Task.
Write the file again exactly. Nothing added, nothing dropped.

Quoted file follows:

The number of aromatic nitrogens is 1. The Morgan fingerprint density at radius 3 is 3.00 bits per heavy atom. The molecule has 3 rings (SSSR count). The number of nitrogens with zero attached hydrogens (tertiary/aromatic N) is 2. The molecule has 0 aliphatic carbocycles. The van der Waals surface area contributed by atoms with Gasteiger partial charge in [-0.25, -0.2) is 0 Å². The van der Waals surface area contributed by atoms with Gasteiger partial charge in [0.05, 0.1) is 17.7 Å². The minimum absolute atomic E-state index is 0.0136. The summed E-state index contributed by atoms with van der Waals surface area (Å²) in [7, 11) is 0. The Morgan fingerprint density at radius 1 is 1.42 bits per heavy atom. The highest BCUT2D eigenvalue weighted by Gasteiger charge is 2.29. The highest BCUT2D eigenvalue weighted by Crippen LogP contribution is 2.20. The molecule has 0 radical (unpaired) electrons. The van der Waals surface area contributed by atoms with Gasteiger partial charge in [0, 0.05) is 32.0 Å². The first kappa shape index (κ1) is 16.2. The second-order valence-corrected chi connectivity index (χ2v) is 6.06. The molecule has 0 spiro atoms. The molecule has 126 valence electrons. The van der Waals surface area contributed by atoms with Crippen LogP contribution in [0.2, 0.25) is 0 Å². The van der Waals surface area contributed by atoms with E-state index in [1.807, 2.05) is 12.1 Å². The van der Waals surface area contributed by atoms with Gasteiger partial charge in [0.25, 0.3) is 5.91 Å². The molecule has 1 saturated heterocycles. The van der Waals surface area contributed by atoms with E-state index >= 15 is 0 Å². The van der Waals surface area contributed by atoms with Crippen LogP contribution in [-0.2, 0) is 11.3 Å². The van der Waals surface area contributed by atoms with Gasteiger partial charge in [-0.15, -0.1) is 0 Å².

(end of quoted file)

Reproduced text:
The number of aromatic nitrogens is 1. The Morgan fingerprint density at radius 3 is 3.00 bits per heavy atom. The molecule has 3 rings (SSSR count). The number of nitrogens with zero attached hydrogens (tertiary/aromatic N) is 2. The molecule has 0 aliphatic carbocycles. The van der Waals surface area contributed by atoms with Gasteiger partial charge in [-0.25, -0.2) is 0 Å². The van der Waals surface area contributed by atoms with Gasteiger partial charge in [0.05, 0.1) is 17.7 Å². The minimum absolute atomic E-state index is 0.0136. The summed E-state index contributed by atoms with van der Waals surface area (Å²) in [7, 11) is 0. The Morgan fingerprint density at radius 1 is 1.42 bits per heavy atom. The highest BCUT2D eigenvalue weighted by Gasteiger charge is 2.29. The highest BCUT2D eigenvalue weighted by Crippen LogP contribution is 2.20. The molecule has 0 radical (unpaired) electrons. The van der Waals surface area contributed by atoms with Gasteiger partial charge in [0, 0.05) is 32.0 Å². The first kappa shape index (κ1) is 16.2. The second-order valence-corrected chi connectivity index (χ2v) is 6.06. The molecule has 0 spiro atoms. The molecule has 126 valence electrons. The van der Waals surface area contributed by atoms with Crippen LogP contribution in [0.2, 0.25) is 0 Å². The van der Waals surface area contributed by atoms with E-state index in [1.807, 2.05) is 12.1 Å². The van der Waals surface area contributed by atoms with Gasteiger partial charge in [0.25, 0.3) is 5.91 Å². The molecule has 1 saturated heterocycles. The van der Waals surface area contributed by atoms with E-state index >= 15 is 0 Å². The van der Waals surface area contributed by atoms with Crippen LogP contribution in [-0.2, 0) is 11.3 Å². The van der Waals surface area contributed by atoms with Gasteiger partial charge in [-0.15, -0.1) is 0 Å².